Now all you need is to tackle the snoring…. if that even wakes you up… than it must be some solid hardwoodsawing you were doing! 😉

  2. wgiles says:

    I have spent cold nights in several different sleeping bags. One thing that strikes me is that a fleece liner appears to make a big difference in my perceived comfort level. I have one of the Swiss army fleece liners, but I haven’t used it yet. It is much thicker than the ones that I normally use. My warmest bag is my 40 year old down bag and my second warmest is a Therma-Nest tapered bag that I got around ten years ago. I have several Eureka 30F bags that I got cheap and keep in the vehicles for emergencies. I have slept in these and been plenty cold on a night that didn’t get to freezing. I have some 0F rated bags that were also cold on a 30F night on a cot pad. I stuck a fleece liner in the bag and was fine. I don’t trust the ratings. I think that the only true test is to try the bag(s) yourself and decide, like you did.

    • Right you are, a sleeping bag liner can definitely go a long way! I bet a lot of folks would save a good deal of money if they nested bags instead of buying new bags with a lower rating, which, as you mentioned, can’t always be trusted.

      Thanks for the comments!

  3. I agree- sometimes I wonder what the field tester was wearing when they temperature rated the sleeping bag.

  4. Dan says:

    Great review I seen your 1st review of the swiss army bag, do you no anyone in the uk that sells them; none on ebay to? atb dan

    • Thanks! Don’t know offhand of which shops carry it in the UK, but I’d check the big ones first. Mr. Google would also probably be able to help. 🙂

      • danny says:

        I just got 4 bags and 2 liners only, for the family on camo trips, I got just 1 bag and had to get more, very very impressed, ive had british army summer bag, austrian sniper bag, german one similier to swiss but no hood, I had dutch arctic m80 and brit arctic. I must say im chuffed to bits, in arctic I use 2 swiss bags n 1 blue fleece liner, autumn just 1 bag n one line. Summer just liner or swiss on its own. Never had a bag so roomy to. The material is silent also at night. This is thebest. Love the hood to, thanks to your reviews tho mate, atb Danny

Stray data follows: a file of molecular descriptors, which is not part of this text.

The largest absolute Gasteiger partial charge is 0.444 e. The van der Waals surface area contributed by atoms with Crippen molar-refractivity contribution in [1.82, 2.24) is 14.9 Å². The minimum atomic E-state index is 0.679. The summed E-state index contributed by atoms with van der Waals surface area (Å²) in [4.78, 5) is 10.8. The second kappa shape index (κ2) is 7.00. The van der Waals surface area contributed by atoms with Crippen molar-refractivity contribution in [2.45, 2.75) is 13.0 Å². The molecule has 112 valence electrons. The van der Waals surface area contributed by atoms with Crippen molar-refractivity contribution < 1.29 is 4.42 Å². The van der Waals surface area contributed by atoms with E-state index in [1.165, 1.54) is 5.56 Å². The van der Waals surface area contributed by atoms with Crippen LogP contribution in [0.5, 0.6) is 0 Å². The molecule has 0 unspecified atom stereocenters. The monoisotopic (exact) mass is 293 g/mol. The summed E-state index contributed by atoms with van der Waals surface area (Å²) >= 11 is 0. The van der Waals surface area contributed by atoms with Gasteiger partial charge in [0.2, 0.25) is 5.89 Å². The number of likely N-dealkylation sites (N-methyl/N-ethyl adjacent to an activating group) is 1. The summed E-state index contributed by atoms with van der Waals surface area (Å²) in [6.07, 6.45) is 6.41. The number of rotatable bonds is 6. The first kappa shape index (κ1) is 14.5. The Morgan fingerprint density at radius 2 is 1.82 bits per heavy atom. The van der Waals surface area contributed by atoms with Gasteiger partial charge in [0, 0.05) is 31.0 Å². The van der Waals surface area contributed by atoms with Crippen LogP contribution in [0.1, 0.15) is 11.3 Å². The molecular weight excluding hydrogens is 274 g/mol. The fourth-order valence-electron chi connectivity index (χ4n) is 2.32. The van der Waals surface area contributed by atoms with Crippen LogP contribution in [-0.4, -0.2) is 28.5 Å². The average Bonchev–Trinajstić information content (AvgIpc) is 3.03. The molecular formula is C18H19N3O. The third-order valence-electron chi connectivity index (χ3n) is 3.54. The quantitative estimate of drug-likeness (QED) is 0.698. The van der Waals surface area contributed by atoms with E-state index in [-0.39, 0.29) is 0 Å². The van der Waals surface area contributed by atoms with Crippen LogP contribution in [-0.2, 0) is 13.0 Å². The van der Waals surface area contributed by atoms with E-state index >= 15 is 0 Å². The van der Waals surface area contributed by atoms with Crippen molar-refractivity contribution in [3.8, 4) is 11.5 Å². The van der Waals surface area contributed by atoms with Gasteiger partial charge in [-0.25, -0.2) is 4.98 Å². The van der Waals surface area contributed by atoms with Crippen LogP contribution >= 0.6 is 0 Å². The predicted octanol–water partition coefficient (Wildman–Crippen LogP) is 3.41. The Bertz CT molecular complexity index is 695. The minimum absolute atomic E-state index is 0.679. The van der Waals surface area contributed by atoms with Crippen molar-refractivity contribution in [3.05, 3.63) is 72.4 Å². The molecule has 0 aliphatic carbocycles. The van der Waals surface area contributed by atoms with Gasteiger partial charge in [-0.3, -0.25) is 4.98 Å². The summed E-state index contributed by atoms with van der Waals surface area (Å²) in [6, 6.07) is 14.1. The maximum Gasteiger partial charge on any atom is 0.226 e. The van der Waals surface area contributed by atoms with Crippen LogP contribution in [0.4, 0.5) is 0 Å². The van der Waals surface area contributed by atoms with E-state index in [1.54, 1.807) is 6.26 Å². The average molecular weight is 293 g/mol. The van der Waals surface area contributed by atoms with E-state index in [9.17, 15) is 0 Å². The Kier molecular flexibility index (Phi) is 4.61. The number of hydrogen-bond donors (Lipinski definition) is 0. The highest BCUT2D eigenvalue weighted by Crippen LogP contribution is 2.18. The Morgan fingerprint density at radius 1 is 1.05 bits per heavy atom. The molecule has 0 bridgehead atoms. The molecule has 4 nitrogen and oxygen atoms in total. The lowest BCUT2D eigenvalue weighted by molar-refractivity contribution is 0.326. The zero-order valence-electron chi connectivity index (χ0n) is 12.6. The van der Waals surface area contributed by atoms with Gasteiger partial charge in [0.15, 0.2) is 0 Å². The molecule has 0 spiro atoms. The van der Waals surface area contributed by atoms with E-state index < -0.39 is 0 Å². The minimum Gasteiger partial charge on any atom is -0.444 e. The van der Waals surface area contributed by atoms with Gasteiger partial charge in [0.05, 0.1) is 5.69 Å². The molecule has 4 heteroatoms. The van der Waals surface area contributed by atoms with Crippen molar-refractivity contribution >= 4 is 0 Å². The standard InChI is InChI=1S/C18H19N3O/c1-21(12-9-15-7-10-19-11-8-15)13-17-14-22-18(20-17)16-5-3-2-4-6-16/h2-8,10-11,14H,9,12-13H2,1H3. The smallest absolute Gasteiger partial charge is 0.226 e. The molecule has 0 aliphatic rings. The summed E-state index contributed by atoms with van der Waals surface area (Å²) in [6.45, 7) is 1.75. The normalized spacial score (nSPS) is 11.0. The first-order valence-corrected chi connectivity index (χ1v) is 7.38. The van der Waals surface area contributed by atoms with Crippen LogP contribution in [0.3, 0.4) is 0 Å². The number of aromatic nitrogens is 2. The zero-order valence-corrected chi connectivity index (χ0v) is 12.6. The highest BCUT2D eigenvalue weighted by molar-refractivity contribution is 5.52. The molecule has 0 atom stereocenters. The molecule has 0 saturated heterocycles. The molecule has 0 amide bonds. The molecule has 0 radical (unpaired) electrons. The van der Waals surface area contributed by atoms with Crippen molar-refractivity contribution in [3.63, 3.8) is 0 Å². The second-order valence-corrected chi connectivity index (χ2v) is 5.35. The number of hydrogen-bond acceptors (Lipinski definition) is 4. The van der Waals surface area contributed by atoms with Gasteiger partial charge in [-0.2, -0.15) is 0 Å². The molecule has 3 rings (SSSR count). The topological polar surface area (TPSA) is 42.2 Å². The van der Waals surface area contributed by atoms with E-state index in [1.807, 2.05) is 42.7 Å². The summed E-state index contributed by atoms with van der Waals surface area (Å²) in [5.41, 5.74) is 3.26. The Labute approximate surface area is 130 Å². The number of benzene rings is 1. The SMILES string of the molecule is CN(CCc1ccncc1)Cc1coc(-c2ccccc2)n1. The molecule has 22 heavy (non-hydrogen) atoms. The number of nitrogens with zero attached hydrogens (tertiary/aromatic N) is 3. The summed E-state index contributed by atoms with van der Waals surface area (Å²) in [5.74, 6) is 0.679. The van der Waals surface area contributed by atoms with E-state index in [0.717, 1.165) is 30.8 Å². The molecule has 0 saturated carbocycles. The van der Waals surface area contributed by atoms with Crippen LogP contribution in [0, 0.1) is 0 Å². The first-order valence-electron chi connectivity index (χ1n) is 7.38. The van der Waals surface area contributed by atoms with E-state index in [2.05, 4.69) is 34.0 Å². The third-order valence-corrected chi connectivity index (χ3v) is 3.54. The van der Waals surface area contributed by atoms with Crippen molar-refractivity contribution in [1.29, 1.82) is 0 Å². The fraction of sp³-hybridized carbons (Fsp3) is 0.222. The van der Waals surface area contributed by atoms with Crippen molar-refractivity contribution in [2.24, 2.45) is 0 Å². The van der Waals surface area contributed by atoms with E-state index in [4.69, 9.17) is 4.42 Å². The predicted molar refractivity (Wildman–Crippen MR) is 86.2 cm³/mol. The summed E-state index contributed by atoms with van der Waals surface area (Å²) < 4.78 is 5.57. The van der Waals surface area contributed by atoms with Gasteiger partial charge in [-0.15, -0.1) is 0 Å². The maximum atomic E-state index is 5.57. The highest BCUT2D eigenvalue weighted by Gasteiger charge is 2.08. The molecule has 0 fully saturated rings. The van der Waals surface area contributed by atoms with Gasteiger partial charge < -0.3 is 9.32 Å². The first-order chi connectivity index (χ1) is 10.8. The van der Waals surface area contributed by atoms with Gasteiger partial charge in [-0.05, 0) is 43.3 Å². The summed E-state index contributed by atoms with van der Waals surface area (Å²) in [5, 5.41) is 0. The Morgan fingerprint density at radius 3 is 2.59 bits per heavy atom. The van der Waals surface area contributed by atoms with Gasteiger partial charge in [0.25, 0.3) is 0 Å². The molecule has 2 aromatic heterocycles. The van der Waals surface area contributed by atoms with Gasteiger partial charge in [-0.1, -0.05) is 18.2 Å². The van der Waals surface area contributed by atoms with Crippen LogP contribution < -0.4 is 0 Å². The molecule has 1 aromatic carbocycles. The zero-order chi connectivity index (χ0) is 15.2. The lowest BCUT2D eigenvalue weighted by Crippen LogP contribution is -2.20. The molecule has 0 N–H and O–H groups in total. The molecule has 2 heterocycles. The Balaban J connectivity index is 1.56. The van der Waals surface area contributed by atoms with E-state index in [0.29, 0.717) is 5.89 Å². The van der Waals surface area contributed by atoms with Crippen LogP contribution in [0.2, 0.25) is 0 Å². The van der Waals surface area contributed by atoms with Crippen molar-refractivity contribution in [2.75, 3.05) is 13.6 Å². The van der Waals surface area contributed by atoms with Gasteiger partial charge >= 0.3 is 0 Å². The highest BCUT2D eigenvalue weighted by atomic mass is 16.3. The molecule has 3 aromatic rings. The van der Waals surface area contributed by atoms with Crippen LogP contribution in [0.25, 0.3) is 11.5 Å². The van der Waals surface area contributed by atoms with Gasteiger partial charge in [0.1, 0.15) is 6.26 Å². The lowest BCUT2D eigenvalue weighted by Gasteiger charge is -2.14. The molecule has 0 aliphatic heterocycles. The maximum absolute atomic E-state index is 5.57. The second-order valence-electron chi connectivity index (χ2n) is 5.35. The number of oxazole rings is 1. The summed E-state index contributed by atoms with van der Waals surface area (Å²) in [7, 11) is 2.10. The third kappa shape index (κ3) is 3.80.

5. danny says:

    I just got 4 bags and 2 liners only, for the family on camo trips, I got just 1 bag and had to get more, very very impressed, ive had british army summer bag, austrian sniper bag, german one similier to swiss but no hood, I had dutch arctic m80 and brit arctic. I must say im chuffed to bits, in arctic I use 2 swiss bags n 1 blue fleece liner, autumn just 1 bag n one line. Summer just liner or swiss on its own. Never had a bag so roomy to. The material is silent also at night. This is thebest. Love the hood to, thanks to your reviews tho mate, atb Danny

    • Thanks for the comments, Danny! I think I’ll keep my Swiss bag until it falls apart. 🙂 My “nesting formula” for the different seasons is very similar to yours. Also totally agree re: the roominess, material silence, hood etc. etc. etc. A great bag all around!